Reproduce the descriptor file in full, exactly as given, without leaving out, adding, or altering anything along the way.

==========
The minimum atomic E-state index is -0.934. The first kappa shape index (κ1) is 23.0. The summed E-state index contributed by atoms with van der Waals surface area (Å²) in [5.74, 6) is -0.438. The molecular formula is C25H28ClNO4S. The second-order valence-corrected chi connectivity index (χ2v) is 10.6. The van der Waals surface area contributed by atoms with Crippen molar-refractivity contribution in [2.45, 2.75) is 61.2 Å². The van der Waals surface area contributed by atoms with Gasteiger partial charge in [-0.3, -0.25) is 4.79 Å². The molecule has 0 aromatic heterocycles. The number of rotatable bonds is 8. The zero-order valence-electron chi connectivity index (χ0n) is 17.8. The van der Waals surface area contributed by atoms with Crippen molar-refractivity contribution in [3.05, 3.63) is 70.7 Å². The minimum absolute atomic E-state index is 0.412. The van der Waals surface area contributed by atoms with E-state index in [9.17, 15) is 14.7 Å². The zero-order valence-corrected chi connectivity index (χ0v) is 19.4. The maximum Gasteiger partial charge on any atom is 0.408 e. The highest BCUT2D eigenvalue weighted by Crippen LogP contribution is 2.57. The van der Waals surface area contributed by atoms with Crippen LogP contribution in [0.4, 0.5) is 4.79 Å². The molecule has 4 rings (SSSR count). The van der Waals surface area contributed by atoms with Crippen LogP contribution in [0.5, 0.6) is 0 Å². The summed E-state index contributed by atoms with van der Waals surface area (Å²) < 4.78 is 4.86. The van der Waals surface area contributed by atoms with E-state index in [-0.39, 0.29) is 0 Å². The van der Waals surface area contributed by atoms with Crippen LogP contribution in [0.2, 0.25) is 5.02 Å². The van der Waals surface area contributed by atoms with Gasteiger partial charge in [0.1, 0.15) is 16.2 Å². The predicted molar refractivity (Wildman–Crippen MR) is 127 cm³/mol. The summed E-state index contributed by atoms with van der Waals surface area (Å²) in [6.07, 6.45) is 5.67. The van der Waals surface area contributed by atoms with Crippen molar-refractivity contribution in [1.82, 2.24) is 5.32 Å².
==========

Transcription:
The minimum atomic E-state index is -0.934. The first kappa shape index (κ1) is 23.0. The summed E-state index contributed by atoms with van der Waals surface area (Å²) in [5.74, 6) is -0.438. The molecular formula is C25H28ClNO4S. The second-order valence-corrected chi connectivity index (χ2v) is 10.6. The van der Waals surface area contributed by atoms with Crippen molar-refractivity contribution in [2.45, 2.75) is 61.2 Å². The van der Waals surface area contributed by atoms with Gasteiger partial charge in [-0.3, -0.25) is 4.79 Å². The molecule has 0 aromatic heterocycles. The number of rotatable bonds is 8. The zero-order valence-electron chi connectivity index (χ0n) is 17.8. The van der Waals surface area contributed by atoms with Crippen molar-refractivity contribution in [3.05, 3.63) is 70.7 Å². The minimum absolute atomic E-state index is 0.412. The van der Waals surface area contributed by atoms with E-state index in [9.17, 15) is 14.7 Å². The zero-order valence-corrected chi connectivity index (χ0v) is 19.4. The maximum Gasteiger partial charge on any atom is 0.408 e. The highest BCUT2D eigenvalue weighted by Crippen LogP contribution is 2.57. The van der Waals surface area contributed by atoms with Crippen LogP contribution in [0.4, 0.5) is 4.79 Å². The molecule has 4 rings (SSSR count). The van der Waals surface area contributed by atoms with Crippen LogP contribution in [0.5, 0.6) is 0 Å². The summed E-state index contributed by atoms with van der Waals surface area (Å²) < 4.78 is 4.86. The van der Waals surface area contributed by atoms with E-state index in [-0.39, 0.29) is 0 Å². The van der Waals surface area contributed by atoms with Crippen LogP contribution in [0.2, 0.25) is 5.02 Å². The van der Waals surface area contributed by atoms with Gasteiger partial charge in [0.1, 0.15) is 16.2 Å². The predicted molar refractivity (Wildman–Crippen MR) is 127 cm³/mol. The summed E-state index contributed by atoms with van der Waals surface area (Å²) in [6.07, 6.45) is 5.67. The van der Waals surface area contributed by atoms with Crippen molar-refractivity contribution in [1.82, 2.24) is 5.32 Å².